Letter abstract


Nature Nanotechnology 4, 437 - 440 (2009)
Published online: 7 June 2009 | doi:10.1038/nnano.2009.121

Subject Categories: Electronic properties and devices | Nanobiotechnology

Droplet networks with incorporated protein diodes show collective properties

Giovanni Maglia1, Andrew J. Heron1, William L. Hwang2, Matthew A. Holden3, Ellina Mikhailova1, Qiuhong Li1, Stephen Cheley1 & Hagan Bayley1


Recently, we demonstrated that submicrolitre aqueous droplets submerged in an apolar liquid containing lipid can be tightly connected by means of lipid bilayers1, 2, 3, 4, 5 to form networks4, 5, 6. Droplet interface bilayers have been used for rapid screening of membrane proteins7, 8 and to form asymmetric bilayers with which to examine the fundamental properties of channels and pores9. Networks, meanwhile, have been used to form microscale batteries and to detect light4. Here, we develop an engineered protein pore with diode-like properties that can be incorporated into droplet interface bilayers in droplet networks to form devices with electrical properties including those of a current limiter, a half-wave rectifier and a full-wave rectifier. The droplet approach, which uses unsophisticated components (oil, lipid, salt water and a simple pore), can therefore be used to create multidroplet networks with collective properties that cannot be produced by droplet pairs.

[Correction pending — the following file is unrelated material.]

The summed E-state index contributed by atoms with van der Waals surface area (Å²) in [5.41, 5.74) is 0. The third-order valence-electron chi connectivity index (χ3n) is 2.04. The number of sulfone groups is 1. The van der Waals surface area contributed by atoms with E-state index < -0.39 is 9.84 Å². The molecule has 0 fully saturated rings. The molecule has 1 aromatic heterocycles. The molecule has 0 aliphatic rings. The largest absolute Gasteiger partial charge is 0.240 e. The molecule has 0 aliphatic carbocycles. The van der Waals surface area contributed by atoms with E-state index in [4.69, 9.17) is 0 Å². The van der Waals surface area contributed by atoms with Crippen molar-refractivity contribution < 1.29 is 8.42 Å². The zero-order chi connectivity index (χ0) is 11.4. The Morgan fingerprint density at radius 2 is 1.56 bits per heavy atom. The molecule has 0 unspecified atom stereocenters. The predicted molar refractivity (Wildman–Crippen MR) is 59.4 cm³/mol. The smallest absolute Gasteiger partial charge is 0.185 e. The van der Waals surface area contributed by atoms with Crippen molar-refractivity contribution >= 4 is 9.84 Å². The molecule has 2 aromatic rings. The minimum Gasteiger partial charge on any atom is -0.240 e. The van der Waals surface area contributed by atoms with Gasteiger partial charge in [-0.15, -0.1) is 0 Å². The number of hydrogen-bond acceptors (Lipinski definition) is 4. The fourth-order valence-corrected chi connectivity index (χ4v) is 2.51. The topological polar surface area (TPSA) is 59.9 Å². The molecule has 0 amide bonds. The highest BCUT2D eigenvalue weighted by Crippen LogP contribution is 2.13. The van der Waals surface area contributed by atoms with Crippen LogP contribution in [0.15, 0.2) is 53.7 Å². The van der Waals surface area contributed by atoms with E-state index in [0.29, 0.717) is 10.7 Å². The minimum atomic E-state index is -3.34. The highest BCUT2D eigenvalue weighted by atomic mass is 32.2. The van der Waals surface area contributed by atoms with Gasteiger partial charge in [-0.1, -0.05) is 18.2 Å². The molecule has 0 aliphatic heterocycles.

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  1. Department of Chemistry, University of Oxford, Oxford OX1 3TA, UK
  2. Division of Health Sciences and Technology, Harvard Medical School and Massachusetts Institute of Technology, Boston, Massachusetts 02115-5750, USA
  3. Department of Chemistry, University of Massachusetts, Amherst, Massachusetts 01003, USA

Correspondence to: Hagan Bayley1 e-mail: hagan.bayley@chem.ox.ac.uk



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